Diplomatic-Cover. I am really impressed with their multi-screen experience. You’re given the option when you first visit the website, and you can also manually pick it from the footer. Once you sync a session with your mobile browser you can interact with the PC version of the website using your smartphone.
Now I have to say I did run in to issues with this on mobile IE on a Windows phone, and on Chrome on the iPhone, but it was an amazing experience on Safari on the iPhone. This isn’t something that would work for all sites, but if you have a creative content website then this experimental design should go well with it and will leave a lasting impression on your visitors.
Instead of having a bunch of related posts listed out towards the end of an article, gizmodo.com displays related post within the body of the content. I haven’t seen this on gizmodo.com.au. What do you guys think of this? Will this get more users to check out the related content?
There are various types of mega menu navigation you can see on websites these days. When done properly these aid users to navigate the website much more efficiently and helps them discover what they are looking for. We have couple of WordPress Plugins on CodeCanyon, like MashMenu and UberMenu, that might help you achieve this goal.
Minimalmonkey has a flat design with a nice hover effect that highlights the content for the user to focus on. While you are on the site don’t forget to check out the navigation menu button for some nice effects. It’s not something that comes up when you are going to focus on usability, but it certainly is pretty.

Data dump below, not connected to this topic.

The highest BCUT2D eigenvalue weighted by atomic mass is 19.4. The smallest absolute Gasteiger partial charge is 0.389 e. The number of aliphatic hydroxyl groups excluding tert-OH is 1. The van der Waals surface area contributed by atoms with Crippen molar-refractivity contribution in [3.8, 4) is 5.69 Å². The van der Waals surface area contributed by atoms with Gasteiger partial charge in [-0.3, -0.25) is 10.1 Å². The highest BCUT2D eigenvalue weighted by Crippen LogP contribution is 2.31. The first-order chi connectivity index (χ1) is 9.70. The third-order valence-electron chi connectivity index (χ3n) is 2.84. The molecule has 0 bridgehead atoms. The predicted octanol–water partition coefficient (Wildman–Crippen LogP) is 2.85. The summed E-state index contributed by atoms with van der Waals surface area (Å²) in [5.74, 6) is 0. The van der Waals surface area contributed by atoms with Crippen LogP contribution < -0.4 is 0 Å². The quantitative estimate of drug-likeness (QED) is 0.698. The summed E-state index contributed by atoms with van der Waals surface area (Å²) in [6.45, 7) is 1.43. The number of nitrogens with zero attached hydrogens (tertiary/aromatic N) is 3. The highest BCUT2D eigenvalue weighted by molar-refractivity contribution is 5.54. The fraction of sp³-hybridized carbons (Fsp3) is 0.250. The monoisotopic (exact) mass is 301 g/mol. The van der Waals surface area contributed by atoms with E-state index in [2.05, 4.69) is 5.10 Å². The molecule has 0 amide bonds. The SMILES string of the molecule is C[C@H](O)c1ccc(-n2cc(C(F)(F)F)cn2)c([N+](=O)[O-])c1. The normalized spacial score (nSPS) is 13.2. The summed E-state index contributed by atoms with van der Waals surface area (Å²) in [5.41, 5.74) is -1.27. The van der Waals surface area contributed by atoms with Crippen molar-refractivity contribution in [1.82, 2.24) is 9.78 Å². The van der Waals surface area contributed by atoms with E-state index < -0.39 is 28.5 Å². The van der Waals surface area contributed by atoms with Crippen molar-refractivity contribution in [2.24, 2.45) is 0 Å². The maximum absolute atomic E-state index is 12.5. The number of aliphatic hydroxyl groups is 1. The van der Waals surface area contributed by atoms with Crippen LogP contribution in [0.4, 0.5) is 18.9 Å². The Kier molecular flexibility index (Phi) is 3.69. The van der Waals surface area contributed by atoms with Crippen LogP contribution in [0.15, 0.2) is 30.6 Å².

HTC One. I really like this design from HTC. You can zoom in to each of these pictures using the mouse wheel to bring more information about the product. Think of it like an infinite recursion style design. You often see that in images, and it was adapted elegantly to web design in this case.
8. Storylane by Datcouch.com
Thanks to Facebook, timeline navigation is certainly a new trend making its way in to may new website redesign. TechCruch has opted for this in their new design. This type of navigation can be overkill for traditional websites, but works well for a blog that frequently churns out new content. You can see the timeline navigation employed on a new Ghost Theme called Storylane.